Flying a slightly modified Austro AE300 equipped Diamond Aircraft DA42 twin, EADS has this week become the first to publicly fly an aircraft on pure biofuel made from algae. The aircraft is flying at the Berlin Air Show and burning one engine on standard jet fuel while the other burns pure (not a kerosene-algae mix) biofuel. According to EADS, the fuel isn't just more environmentally friendly, it's more efficient and translates in the DA42's Austro to 1.5 fewer liters per hour for the same performance when compared with Jet-A1. That suggests better combustion/higher energy content than kerosene. Dr. Jean Botti, Chief technical officer of EADS, says this demonstrated application of pure biofuel is a "world first" and shows that biofuels are now "more than just a replacement for fossil petroleum." If you're thinking "there's a catch," you're right.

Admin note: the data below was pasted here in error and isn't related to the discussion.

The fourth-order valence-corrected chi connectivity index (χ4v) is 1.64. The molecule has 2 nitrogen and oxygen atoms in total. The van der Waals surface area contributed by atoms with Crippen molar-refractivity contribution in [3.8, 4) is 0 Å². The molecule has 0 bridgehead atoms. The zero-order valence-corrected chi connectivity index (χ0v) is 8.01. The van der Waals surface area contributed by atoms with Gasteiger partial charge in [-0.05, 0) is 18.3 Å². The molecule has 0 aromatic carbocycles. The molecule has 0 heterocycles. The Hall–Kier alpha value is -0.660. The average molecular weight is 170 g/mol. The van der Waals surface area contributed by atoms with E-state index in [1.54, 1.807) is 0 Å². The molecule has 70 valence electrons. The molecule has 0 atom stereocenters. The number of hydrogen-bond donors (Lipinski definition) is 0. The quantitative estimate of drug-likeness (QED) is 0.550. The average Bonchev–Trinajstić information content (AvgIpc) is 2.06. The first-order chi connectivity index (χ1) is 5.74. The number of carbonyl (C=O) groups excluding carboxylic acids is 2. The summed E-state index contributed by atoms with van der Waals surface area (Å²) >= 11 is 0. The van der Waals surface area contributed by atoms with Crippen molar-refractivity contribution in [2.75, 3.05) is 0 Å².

Algae-based fuel reduces nitrogen oxide emissions by up to 40 percent and relatively eliminates sulfur dioxide emissions when compared to Jet-A1, according to EADS. Only minor modifications were needed to adapt the Austro engines to burn the biofuel. However, EADS stipulates that it is currently much more expensive to produce algae-based fuels than it is to source crude oil. The company is optimistic that through further research it can reduce costs and increase growth of an algae-fuel industry. For now, EADS has found "no undesirable characteristics" inherent in the fuel and plans to certify the AE300 to burn it. Fuel for the display was supplied for EADS showcase flight by Biocombustibles del Chibut of Argentina and processed by VTS of Germany.